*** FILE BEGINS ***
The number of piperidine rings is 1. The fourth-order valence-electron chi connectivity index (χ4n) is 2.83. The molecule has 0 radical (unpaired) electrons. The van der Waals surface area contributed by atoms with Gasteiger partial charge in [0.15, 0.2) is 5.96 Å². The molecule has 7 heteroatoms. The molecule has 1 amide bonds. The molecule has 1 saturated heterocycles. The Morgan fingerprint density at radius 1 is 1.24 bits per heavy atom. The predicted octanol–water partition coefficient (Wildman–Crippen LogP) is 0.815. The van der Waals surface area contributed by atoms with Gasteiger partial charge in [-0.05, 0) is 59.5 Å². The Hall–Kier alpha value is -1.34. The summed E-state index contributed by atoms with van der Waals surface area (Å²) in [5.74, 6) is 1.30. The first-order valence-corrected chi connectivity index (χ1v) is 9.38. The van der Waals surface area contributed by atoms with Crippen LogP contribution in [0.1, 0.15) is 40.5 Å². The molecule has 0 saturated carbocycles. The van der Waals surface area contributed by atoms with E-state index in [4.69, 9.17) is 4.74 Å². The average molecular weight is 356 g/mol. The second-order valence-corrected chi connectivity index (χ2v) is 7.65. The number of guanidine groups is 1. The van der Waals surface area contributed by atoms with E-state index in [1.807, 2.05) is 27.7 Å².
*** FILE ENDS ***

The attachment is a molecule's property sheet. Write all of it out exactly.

The number of piperidine rings is 1. The fourth-order valence-electron chi connectivity index (χ4n) is 2.83. The molecule has 0 radical (unpaired) electrons. The van der Waals surface area contributed by atoms with Gasteiger partial charge in [0.15, 0.2) is 5.96 Å². The molecule has 7 heteroatoms. The molecule has 1 amide bonds. The molecule has 1 saturated heterocycles. The Morgan fingerprint density at radius 1 is 1.24 bits per heavy atom. The predicted octanol–water partition coefficient (Wildman–Crippen LogP) is 0.815. The van der Waals surface area contributed by atoms with Gasteiger partial charge in [-0.05, 0) is 59.5 Å². The Hall–Kier alpha value is -1.34. The summed E-state index contributed by atoms with van der Waals surface area (Å²) in [5.74, 6) is 1.30. The first-order valence-corrected chi connectivity index (χ1v) is 9.38. The van der Waals surface area contributed by atoms with Crippen LogP contribution in [0.1, 0.15) is 40.5 Å². The molecule has 0 saturated carbocycles. The van der Waals surface area contributed by atoms with E-state index in [4.69, 9.17) is 4.74 Å². The average molecular weight is 356 g/mol. The second-order valence-corrected chi connectivity index (χ2v) is 7.65. The number of guanidine groups is 1. The van der Waals surface area contributed by atoms with E-state index in [1.807, 2.05) is 27.7 Å².